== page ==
Search Results

Richard Walsh

Abstract

Jesus films improve the Judas story by adding plot connections and amplifying Judas' character, but their Judases reprise "the Gospel according to _" pattern. Like Jewison's Judas, they all are part of the adoring Christian chorus. Films' selective uses of the gospel Judas incidents intensify the gospel exclusions. Judas remains the traitorous disciple who deserves his fate. Films' visuals continue the iconography of art and create interlocking scenes associating Judas with Jesus' opponents. While some films motivate Judas traditionally, others modernize Judas' motivation in order to create a simulacrum of a modern person. Regardless, Judas remains the mythic other whose exclusion separates us from the evil that we do not wish to accept as part of our self-identity. Films' Judases define what "we" are not. We can arrange the Judases of Jesus films into four types: a traditional Judas, a modern, human Judas, a Christ-figure Judas, and a parabolic Judas. The first two Judases are clearly part of Christian myth-making. While the Christ-figure Judas may suggest an antimyth opposing the Christian myth, it ultimately supports Christian mythology as well. Only the parabolic Judas contests the continuing power of Christian discourse by telling stories alongside "the gospel" story. The parables of Arcand's Daniel and Jones's Brian suggest a view askew on Christian discourse that invites us to read other Jesus films and the gospels themselves parabolically and to find the evil lurking and the "dark night of story" within Christian mythology.

Richard Walsh

This article reads Jesus’ baptism in Mark as an experience of possession akin to that of the demoniacs. It suggests several possible readings of Mark in light of this baptismal possession: (1) as a story of heavenly rape similar to that of the Lukan Mary’s overshadowing by the spirit; (2) as a story like the possessed of cinematic horror; (3) as a story of a colonial holy warrior’s enthusing possession by the spirit and subsequent dispossession and failure vis-à-vis empire; and (4) as a story of one entrapped by an obsessive script. The readings’ cumulative effect is a different perspective on the Markan Jesus’ first and last words – the announcement of the kingdom of God (Mark 1:14) and his final lament (15:34, 37) – than is common in Markan scholarship. The sayings become descriptions of Jesus’ possession and the subsequent loss of that spirit.


Richard Walsh

Abstract

This essay examines three different attempts to realize visionary experiences aesthetically: New Testament authors' depictions of Paul's conversion; Caravaggio's paintings of the same; and Bill Paxton's cinematic depiction of the horrific visions of a modern day seer in Frailty. The resulting aesthetic objects are not all realistic, but they all have the potential for an imperial impact upon their audiences' realities. The New Testament accounts of Paul's conversion are not realistic. They are mythic assertions of divine authority demanding obedient belief. Bill Paxton's Frailty contemporizes similar demands in its horrifying account of apocalyptic visionaries and violence. While the film does not offer a specific interpretation of Paul's conversion, its realization of apocalyptic visions raises important reservations about any imperialist vision, even that of the canon. By contrast, Caravaggio's paintings of Paul's conversion are far less imperialistic. While the chapel location of and the use of light within the second Conversion of St. Paul confer mythic authority upon it, the realistic, contemporizing of the episode in the painting itself demands interpretation, not simple belief. Before it, one is responsible for what one chooses to believe more obviously than one is before the New Testament accounts of Paul's conversion or the visions of Paxton's Frailty.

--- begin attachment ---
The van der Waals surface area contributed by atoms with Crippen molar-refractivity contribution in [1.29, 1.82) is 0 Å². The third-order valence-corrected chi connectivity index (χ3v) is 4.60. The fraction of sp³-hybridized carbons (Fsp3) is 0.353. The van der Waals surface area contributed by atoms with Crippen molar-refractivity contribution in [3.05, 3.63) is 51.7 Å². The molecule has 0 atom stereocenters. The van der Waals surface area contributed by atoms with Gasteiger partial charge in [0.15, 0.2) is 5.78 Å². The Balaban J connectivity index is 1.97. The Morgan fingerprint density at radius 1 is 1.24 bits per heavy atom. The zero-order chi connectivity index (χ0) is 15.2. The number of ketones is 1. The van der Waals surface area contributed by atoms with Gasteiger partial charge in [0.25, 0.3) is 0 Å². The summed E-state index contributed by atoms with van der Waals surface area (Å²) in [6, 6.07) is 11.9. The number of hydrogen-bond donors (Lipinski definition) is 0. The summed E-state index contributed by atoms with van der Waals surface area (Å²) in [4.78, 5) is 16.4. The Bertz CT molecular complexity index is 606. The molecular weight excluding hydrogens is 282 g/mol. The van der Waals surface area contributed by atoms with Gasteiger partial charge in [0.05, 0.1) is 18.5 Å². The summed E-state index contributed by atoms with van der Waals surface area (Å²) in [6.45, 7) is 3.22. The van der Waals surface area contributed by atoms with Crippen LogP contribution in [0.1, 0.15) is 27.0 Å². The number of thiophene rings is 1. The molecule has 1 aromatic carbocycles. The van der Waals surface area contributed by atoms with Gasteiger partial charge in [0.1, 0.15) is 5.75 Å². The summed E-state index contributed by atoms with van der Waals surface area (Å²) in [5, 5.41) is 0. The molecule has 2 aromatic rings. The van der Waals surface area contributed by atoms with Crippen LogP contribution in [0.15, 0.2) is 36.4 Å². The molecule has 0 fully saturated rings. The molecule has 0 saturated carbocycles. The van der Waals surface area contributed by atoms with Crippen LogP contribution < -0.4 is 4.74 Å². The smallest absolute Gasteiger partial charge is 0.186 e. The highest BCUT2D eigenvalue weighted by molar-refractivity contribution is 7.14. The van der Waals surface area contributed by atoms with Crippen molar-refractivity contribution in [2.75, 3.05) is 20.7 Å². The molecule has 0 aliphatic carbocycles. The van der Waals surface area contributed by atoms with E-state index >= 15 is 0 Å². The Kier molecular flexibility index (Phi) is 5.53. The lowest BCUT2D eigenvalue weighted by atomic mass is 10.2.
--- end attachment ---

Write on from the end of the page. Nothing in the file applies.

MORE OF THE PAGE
Richard Walsh and George Aichele

Abstract

This essay examines the recent movies Avatar and District 9 in conjunction with the so-called "transfiguration stories" of Matt. 17, Mark 9, and Luke 9. It explores the difference between "transfiguration" and "metamorphosis" in these stories, and questions the avoidance of the latter term in English translations of the New Testament, as well as theological implications of the preference for "transfiguration." This tendency is already observable in the ideological dimensions of the New Testament. That the net effect of this translation preference is to obscure monstrous changes to the body of Jesus is made clear through contrast with the movies, and with Franz Kafka's story, "The Metamorphosis."

Christopher Walsh and Richard Price

George Aichele, Peter D. Miscall and Richard Walsh

Abstract

We read together the story of David in 1 Samuel 16-2 Kings 2 and that of Michael Corleone in The Godfather. They both begin outside the main power structure, the kingdom of Saul and the crime family, and then rise, often through the use of violence, to the top: King and Don. David’s decisive slaying of Goliath is matched by Michael’s assassination of Sollozzo and McCluskey. After the killings both are now recognized as serious “players” in their respective structures. As they move up the power chain David and Michael, as characters in biblical narrative and modern film, are haunted by the possibility that their stories could have been different: the innocent young shepherd and the decorated Marine. Both could be separate from the violence and corruption of Israelite monarchy and of the Corleone family.

Gwinyai Henry Muzorewa, Richard Gray, Vincent Harding, J.A.B. Jongeneel, Brian L. Fargiter, John J. Walsh, George Lemopoulos and Jan-Martin Berentsen